No other area of education has been scrutinized as much as early childhood education. Despite five decades of academic research, some continue to dispute the benefits of early learning to overall student success. In this article, we address four of the most persistent myths about early childhood education.
Myth 1: Preschool is just babysitting
High-quality early learning classrooms are joyful places where children actively move about, explore materials, interact with others, laugh, sing, and dance. Because a preschool classroom is structured differently from a classroom for older children, some mistakenly assume that preschool children are not learning anything important. Nothing could be further from the truth. Young children learn through play, and for that reason, quality early learning classrooms are strategically designed to engage children in purposeful play, encouraging them to be active participants in their own learning. So while the children think they are just having fun, they are actually developing language skills, mathematical thinking, scientific concepts, and literacy. They are also developing strong social-emotional skills, which are critical not just to school success, but also to life success. Early learning teachers have deep knowledge of how children develop physically, emotionally, socially, and academically. And they use this knowledge not only to create an engaging classroom environment, but also to continuously individualize instruction for each child. Highly individualized instruction is key to ensuring every child is supported at each stage in their development. No other level of teaching requires as much knowledge of human development or as much individualization of instruction as early childhood education. Effective early learning teachers are far from babysitters. They are among the most highly skilled educators in the teacher workforce.
Myth 2: Young children are not ready for school
No one is more ready for learning than young children. While the brain continues to grow throughout the human lifespan, the most rapid brain development occurs in the first few years of life. In fact, young children grow over a million neural connections every second, faster than at any other time in their lives. After age five, brain growth slows and existing neural connections become hardwired into the brain, serving as the foundational mortar upon which all other learning will be built. The brain is a highly integrated and complex organ, and the strength of the brain’s foundation affects learning, behavior, and health throughout life. One way to help ensure young children develop strong brain architecture is through high-quality early learning before the age of five. Quality early learning programs provide children with supportive adult-child relationships, which have been identified as key to healthy brain development. Additionally, quality early learning programs utilize a holistic approach to address the cognitive, language, physical, social, and emotional domains of development. By doing so, early learning programs build strong brains, strong bodies, and strong spirits within young children.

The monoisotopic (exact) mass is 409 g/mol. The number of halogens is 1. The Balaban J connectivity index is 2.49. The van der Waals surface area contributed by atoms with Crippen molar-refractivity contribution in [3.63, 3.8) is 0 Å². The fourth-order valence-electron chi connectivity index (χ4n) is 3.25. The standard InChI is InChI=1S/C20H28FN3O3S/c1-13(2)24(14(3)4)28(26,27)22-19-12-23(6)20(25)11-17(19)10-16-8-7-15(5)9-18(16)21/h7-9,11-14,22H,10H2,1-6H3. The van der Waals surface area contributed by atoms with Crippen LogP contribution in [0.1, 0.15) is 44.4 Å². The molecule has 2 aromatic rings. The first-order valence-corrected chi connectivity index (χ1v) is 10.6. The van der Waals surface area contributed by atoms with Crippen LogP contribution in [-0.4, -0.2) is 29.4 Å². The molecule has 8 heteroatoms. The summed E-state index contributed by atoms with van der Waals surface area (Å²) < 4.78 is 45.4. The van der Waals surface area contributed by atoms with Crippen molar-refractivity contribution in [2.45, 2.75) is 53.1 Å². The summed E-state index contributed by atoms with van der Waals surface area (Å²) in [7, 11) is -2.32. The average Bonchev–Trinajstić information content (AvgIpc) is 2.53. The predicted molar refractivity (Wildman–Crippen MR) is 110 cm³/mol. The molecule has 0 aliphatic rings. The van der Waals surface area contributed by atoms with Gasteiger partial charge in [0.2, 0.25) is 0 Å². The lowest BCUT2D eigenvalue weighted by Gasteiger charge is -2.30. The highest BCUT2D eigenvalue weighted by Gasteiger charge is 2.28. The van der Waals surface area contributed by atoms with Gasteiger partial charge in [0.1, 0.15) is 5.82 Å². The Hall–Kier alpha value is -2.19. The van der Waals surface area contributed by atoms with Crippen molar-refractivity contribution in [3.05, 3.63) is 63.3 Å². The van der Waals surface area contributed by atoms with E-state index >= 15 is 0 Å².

Myth 3: Early learning is a waste of taxpayer dollars because any positive effects fade out by third grade
The myth of the fade out effect emerged after a study of Head Start programs found that while children who attended Head Start had positive academic and social gains during the years they were enrolled in the program, they had similar academic outcomes as their peers by the end of third grade. This study led many to wrongly conclude that early learning does not work. While the Head Start study did not find sustained benefits for the entire sample of children, the study did identify sustained benefits for certain groups of children, particularly children living in households categorized as being at high-risk for traumatic stress. Children in high-risk households who attended Head Start as three-year-olds had better third grade reading scores than their peers. In other words, the most vulnerable children in the study outperformed their peers on third grade reading when they attended Head Start as three-year-olds. Additionally, other studies have shown that children who attend quality early learning programs retain academic and social advantages well past third grade. More importantly, academic skills in third grade are not even the most important benefit of early learning. Over four decades of research indicates the strongest effects of high-quality early learning are seen in the later school years and throughout adulthood.
Myth 4: Early childhood education is too expensive
Even supporters of early learning often concede that it can be quite expensive. But, is it really? When one considers that high-quality early learning leads to reduced costs at other points in the education pipeline, the costs begin to look rather reasonable. Dr. James Heckman, Nobel laureate and professor of economics at the University of Chicago, has conducted multiple studies analyzing the costs and benefits associated with early learning programs. Professor Heckman concludes that high-quality early learning programs yield an annual return on investment of 7% to 13% through better outcomes in education, health, sociability, economic productivity and reduced crime. And that is only the monetary benefit. There are other indirect benefits to children, families, and communities. For example, how does one calculate the value of a child avoiding failure because he received a strong start in school? Or the value of a parent watching her child become the first in the family to earn a college degree? Or of a community changing its educational trajectory in one generation? These are the real, but intangible effects of children having access to high-quality early learning.